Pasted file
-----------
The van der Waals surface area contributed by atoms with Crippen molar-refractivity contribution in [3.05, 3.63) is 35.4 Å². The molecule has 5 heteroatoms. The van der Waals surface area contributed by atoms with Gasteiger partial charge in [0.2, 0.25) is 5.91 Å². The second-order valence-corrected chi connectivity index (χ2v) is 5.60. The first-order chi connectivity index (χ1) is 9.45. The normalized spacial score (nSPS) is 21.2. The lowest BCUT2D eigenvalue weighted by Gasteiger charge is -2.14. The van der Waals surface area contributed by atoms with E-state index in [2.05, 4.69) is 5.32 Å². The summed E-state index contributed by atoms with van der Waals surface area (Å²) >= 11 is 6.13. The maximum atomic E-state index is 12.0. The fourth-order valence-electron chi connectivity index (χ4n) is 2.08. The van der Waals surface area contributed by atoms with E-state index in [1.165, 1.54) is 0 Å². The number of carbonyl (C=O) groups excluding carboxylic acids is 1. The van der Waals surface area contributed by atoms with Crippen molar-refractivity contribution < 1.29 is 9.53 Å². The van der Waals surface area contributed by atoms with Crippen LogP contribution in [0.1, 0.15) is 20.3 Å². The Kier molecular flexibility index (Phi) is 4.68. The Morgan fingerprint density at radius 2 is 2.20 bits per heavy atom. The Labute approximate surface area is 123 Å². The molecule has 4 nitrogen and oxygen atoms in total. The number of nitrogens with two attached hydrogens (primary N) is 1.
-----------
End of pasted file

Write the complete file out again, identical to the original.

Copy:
The van der Waals surface area contributed by atoms with Crippen molar-refractivity contribution in [3.05, 3.63) is 35.4 Å². The molecule has 5 heteroatoms. The van der Waals surface area contributed by atoms with Gasteiger partial charge in [0.2, 0.25) is 5.91 Å². The second-order valence-corrected chi connectivity index (χ2v) is 5.60. The first-order chi connectivity index (χ1) is 9.45. The normalized spacial score (nSPS) is 21.2. The lowest BCUT2D eigenvalue weighted by Gasteiger charge is -2.14. The van der Waals surface area contributed by atoms with E-state index in [2.05, 4.69) is 5.32 Å². The summed E-state index contributed by atoms with van der Waals surface area (Å²) >= 11 is 6.13. The maximum atomic E-state index is 12.0. The fourth-order valence-electron chi connectivity index (χ4n) is 2.08. The van der Waals surface area contributed by atoms with E-state index in [1.165, 1.54) is 0 Å². The number of carbonyl (C=O) groups excluding carboxylic acids is 1. The van der Waals surface area contributed by atoms with Crippen molar-refractivity contribution < 1.29 is 9.53 Å². The van der Waals surface area contributed by atoms with Crippen LogP contribution in [0.1, 0.15) is 20.3 Å². The Kier molecular flexibility index (Phi) is 4.68. The Morgan fingerprint density at radius 2 is 2.20 bits per heavy atom. The Labute approximate surface area is 123 Å². The molecule has 4 nitrogen and oxygen atoms in total. The number of nitrogens with two attached hydrogens (primary N) is 1.